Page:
Skip to content
Women in Construction

Celebrating Women in Construction

Women in Construction

It's National Women in Construction Week this week (March 6-12). As a company with many female employees, we celebrate the unique perspective and contribution women bring to the workplace. Whether in the office or on the job site, they bring much-needed balance to our workforce.

In recognition of this week, we interviewed one of our Estimators, Alison Moffatt - a true pioneer in the skilled trades - about her experiences working in the construction field.

Alison Moffatt, Estimator

What does an Estimator do?

An estimator builds the foundation of any project through reading all documentation, blueprints, and specifications to ensure we capture all that is required for our portion of the project. We take all this information and assign the appropriate material and labour components that are required.

As an estimator, my day is spent working on tenders (projects) and I could have a few in various stages of the "take-off" (building of the estimate). I review all the blueprints and enter the material/labour into our estimating software. I send out pricing requests to our supplier, and sub-contractors as required. The day we "close a tender" (send our final price to the customer) can be hectic as we are receiving the different prices and need to determine which one we will include in our quotation. Usually, there is a specific day and time that we must submit our price, so we have to work to meet that deadline.

Each day is different as each project is different and I have learned many different things over the years. I've met interesting people and have been a part of creating something unique. At one point during my career, I worked in a Honda plant and learned how a car is built from start to finish.

How did you get interested in the electrical trade?

My dad is an electrician and I grew up helping him with work around the house; seemed a natural path for a career. After completing my apprenticeship and working in the field, I moved into the office and have worked in project management and estimating since 1987.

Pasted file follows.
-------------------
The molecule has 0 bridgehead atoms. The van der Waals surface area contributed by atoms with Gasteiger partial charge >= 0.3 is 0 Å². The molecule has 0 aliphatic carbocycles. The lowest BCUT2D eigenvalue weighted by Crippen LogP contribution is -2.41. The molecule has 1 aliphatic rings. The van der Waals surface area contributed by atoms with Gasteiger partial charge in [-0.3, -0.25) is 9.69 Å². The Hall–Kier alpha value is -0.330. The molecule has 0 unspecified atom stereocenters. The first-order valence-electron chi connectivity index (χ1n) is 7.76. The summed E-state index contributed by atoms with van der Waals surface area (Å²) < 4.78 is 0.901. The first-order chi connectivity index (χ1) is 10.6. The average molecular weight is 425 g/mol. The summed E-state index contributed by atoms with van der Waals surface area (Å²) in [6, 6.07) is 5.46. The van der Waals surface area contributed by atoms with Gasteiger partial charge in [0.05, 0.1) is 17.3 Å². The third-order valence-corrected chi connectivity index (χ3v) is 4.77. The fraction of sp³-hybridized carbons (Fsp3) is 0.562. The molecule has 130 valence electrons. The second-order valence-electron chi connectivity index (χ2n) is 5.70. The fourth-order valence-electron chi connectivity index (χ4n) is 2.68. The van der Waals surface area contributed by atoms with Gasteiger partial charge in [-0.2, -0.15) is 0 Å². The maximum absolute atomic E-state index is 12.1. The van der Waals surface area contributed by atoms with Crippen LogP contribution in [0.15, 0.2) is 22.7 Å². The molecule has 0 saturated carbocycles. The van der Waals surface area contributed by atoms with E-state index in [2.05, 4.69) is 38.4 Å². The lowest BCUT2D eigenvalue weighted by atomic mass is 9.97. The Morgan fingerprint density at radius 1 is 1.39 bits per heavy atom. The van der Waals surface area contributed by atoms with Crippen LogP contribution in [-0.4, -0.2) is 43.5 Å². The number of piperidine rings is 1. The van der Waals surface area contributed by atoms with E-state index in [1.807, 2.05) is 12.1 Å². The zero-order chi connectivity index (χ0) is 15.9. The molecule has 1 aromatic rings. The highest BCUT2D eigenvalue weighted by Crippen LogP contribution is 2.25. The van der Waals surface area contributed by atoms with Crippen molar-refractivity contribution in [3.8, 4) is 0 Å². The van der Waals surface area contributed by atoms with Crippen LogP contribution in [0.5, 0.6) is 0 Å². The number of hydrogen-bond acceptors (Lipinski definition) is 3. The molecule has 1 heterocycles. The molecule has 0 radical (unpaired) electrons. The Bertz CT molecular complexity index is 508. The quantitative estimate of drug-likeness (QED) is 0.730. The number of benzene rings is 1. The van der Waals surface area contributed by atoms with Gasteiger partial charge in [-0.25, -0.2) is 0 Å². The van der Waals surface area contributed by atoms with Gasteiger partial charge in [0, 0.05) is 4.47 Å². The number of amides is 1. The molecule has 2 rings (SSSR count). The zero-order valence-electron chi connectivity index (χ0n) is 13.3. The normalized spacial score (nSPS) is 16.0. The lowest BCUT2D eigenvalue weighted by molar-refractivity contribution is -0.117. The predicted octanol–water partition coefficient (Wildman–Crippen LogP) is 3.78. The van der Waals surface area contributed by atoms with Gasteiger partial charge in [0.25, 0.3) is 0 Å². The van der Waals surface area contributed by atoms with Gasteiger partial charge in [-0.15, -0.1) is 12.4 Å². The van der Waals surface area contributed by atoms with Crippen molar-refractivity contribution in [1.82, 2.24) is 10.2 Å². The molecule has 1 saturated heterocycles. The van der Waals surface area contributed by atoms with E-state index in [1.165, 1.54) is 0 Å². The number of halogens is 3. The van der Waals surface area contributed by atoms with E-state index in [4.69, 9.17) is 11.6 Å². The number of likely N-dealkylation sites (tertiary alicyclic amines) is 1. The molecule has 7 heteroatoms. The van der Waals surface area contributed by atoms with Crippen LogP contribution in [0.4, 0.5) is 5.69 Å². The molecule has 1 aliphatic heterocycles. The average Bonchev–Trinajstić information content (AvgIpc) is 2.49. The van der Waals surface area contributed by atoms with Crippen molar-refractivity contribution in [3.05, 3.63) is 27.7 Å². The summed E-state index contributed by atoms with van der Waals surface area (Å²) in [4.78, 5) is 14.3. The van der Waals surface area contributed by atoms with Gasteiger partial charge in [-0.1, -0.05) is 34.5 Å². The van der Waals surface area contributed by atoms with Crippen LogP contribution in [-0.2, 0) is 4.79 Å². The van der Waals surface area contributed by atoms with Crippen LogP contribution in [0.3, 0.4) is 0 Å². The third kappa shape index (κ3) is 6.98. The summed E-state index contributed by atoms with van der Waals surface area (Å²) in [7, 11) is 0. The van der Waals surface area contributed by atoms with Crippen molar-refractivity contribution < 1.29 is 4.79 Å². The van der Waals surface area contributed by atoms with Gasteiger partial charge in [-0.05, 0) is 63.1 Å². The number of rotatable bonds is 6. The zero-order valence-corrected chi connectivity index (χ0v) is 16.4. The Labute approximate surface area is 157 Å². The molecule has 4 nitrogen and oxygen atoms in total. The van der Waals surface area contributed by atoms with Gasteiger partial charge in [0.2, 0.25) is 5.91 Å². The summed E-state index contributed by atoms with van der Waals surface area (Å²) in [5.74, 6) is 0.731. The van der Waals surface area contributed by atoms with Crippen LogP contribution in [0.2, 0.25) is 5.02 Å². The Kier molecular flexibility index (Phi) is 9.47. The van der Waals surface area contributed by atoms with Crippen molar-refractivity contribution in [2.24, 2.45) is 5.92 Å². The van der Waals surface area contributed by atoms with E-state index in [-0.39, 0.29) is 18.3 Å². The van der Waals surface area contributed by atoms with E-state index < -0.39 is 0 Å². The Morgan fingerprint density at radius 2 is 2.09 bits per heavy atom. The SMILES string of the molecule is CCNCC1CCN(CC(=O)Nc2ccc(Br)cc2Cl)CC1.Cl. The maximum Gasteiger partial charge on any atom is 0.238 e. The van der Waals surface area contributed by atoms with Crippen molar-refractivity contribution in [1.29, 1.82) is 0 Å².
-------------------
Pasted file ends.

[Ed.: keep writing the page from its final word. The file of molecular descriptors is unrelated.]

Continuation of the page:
What do you like most about your job?

I love this industry for the diversity it offers and the growth it allows for both men and women.

How often have you encountered women in the industry? How has that changed?

I was the first female electrician in Hamilton when I started in the first year of my apprenticeship in the 80s. I worked with only one other female - a hydraulic installer. It was many years before I encountered any other women, but I have since met them in all aspects of the construction industry.

What were some of the challenges you faced as a woman in the industry?

Finding a washroom to use! When I started, women were not in the industry, so there were no women's washrooms. Most of the time I would use the men's washroom and even though I was fine with it, some of the men were not.

At the beginning of my career, it was a challenge to be accepted. However, I found that I didn't require others' acceptance - I was comfortable with myself and it was their issue, not mine. That is probably the best thing this career path has taught me: it does not matter what others think of me.

How much change have you seen regarding women in the skilled trades?

What I have noticed is there are more women entering the construction industry, not only in the field but in the office as estimators and project managers. I like to think that women are less intimidated to get into the trades, which is fantastic.

The industry and those who work in it are much more accepting and accommodating of women now, and appreciate what we can bring to the table. In the 80s when I started, many did not trust that I knew my job. Others would question my abilities and knowledge. Now, acceptance is increasing and it is becoming about finding the best person for the job, not whether you are female or male.

Memorable Project?

I have worked on many interesting projects throughout my career, but one that is unique and noteworthy is the Tim Horton's Stadium in Hamilton. This project was my first encounter with BIM - 3D project imagery software. BIM allows interferences to be noted and corrected prior to construction.

As we were coming to the completion of this stadium, we worked around the Hamilton Tiger Cats' football schedule and were able to witness some of their practices. I may be one of the few women who actually has been in the Tiger-Cats' locker room!